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Creativity and Multicultural Experiences

Children of binational parents are often more creative.

Photo of binational family.
The Mansour-Coppel family from Melbourne, Australia

Researchers have known for several years that interacting with another culture can boost one’s creativity, as measured by standard tests of creative thinking. Individuals who study abroad or live abroad, for example, tend to generate more innovative solutions to various kinds of problems.

They also perform better on the Remote Associates Test, a test of associational thinking that requires participants to inspect three words—playing, credit, and report, for example—and generate a fourth word (in this case, card) that links the first three words together.

In controlled experiments, participants who are primed with cultural icons from two nations (China and the United States, for example) tend to generate more creative responses—like a retelling of the Cinderella story—than participants who have been primed to think of a single culture or not primed at all.

But what about children who have grown up in a multicultural family? Might they also be more creative? If living abroad enhances one’s creativity, then surely living in a multicultural household should have the same effect. After all, the child whose parents grew up in different parts of the world is “living abroad” nearly every day.

Jen-Ho Chang and his colleagues at National Taiwan Normal University investigated this question and published their findings in 2014 in the Journal of Cross-Cultural Psychology.

They recruited 710 children from 15 different junior high schools in Taiwan. Two hundred and ninety of the children were from binational families; that is, their parents came from different countries. The remaining children had parents who were both from Taiwan. In most of the binational families, the father was Taiwanese and the mother was born in Southeast Asia or East Asia.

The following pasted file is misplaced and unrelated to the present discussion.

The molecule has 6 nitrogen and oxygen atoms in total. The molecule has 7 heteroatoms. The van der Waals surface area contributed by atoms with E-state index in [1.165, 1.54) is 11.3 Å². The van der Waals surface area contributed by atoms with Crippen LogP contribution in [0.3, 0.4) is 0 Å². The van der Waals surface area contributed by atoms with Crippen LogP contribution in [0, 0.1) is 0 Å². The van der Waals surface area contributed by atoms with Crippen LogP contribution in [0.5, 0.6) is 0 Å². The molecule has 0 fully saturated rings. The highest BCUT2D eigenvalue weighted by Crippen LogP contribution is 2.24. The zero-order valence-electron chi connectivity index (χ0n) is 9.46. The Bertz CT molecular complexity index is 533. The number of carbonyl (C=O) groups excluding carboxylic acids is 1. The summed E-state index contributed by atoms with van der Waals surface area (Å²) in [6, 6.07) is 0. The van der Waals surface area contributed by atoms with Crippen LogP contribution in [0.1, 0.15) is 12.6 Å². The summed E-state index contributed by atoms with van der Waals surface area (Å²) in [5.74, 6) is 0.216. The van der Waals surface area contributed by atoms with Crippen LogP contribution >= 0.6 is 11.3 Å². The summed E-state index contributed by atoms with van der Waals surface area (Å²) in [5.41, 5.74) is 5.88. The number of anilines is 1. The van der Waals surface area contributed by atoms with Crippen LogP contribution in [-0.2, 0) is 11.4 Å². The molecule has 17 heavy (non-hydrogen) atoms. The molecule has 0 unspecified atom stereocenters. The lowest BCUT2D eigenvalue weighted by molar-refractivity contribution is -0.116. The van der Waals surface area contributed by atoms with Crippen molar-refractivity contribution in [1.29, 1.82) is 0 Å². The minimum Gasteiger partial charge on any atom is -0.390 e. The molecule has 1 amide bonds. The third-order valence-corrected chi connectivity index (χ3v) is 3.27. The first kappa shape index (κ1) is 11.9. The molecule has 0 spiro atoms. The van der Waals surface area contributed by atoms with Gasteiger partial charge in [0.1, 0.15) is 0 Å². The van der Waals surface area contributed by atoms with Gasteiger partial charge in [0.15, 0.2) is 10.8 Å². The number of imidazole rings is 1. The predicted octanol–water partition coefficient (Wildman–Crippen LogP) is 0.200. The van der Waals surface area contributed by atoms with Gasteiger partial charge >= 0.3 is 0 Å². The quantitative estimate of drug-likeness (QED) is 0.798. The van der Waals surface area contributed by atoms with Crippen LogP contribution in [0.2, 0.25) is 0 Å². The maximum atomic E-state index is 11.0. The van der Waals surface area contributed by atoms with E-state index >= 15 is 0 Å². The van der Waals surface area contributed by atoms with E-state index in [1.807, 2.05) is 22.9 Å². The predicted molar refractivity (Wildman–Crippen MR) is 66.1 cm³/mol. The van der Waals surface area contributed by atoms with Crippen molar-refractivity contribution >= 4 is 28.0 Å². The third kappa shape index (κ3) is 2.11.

All of the children completed the Chinese Creative Thinking Test, a modified version of a creative thinking test often used in Western studies. The children were given 10 different-sized versions of the Chinese character for “human” and instructed to draw as many creative figures as they could within 10 minutes. Each drawn figure had to include the “human” character, which looks like an upside-down V.

Independent raters counted, for each child, the number of figures produced (fluency) and judged the unusualness of the figures produced (originality). The children from binational families performed better than the other children on both measures, fluency and originality.

The difference was not large, but it was significant. And the difference remained even after the researchers statistically removed the effects of personality traits and family background factors like socioeconomic status and parents’ education.

Chang and his team were not able to identify the exact reason why children from binational families outperformed their peers. They point, however, to earlier studies that have documented a bilingual advantage on measures of creative thinking. Cognitive flexibility is a primary component of creativity, and individuals who speak more than one language are generally more flexible than their monolingual counterparts.

Another possible explanation can be found in the priming studies mentioned earlier. Children who live in a binational household are exposed every day to the perspectives of two different cultures. They learn there is almost always more than one way to solve a problem or think about an issue.

Bottom line? If you want your child to be more creative, place him or her in situations that foster cognitive flexibility. Foreign language lessons and traveling abroad can do the trick, of course, but so can hosting a foreign exchange student or enrolling your child at a school that is racially and ethnically diverse. In today’s world, it’s easier than ever to go global while staying local.


Chang, J.-H., Hsu, C.-C., Shih, N.-H., & Chen, H.-C. (2014). Multicultural families and creative children. Journal of Cross-Cultural Psychology, 45(8), 1288-1296.

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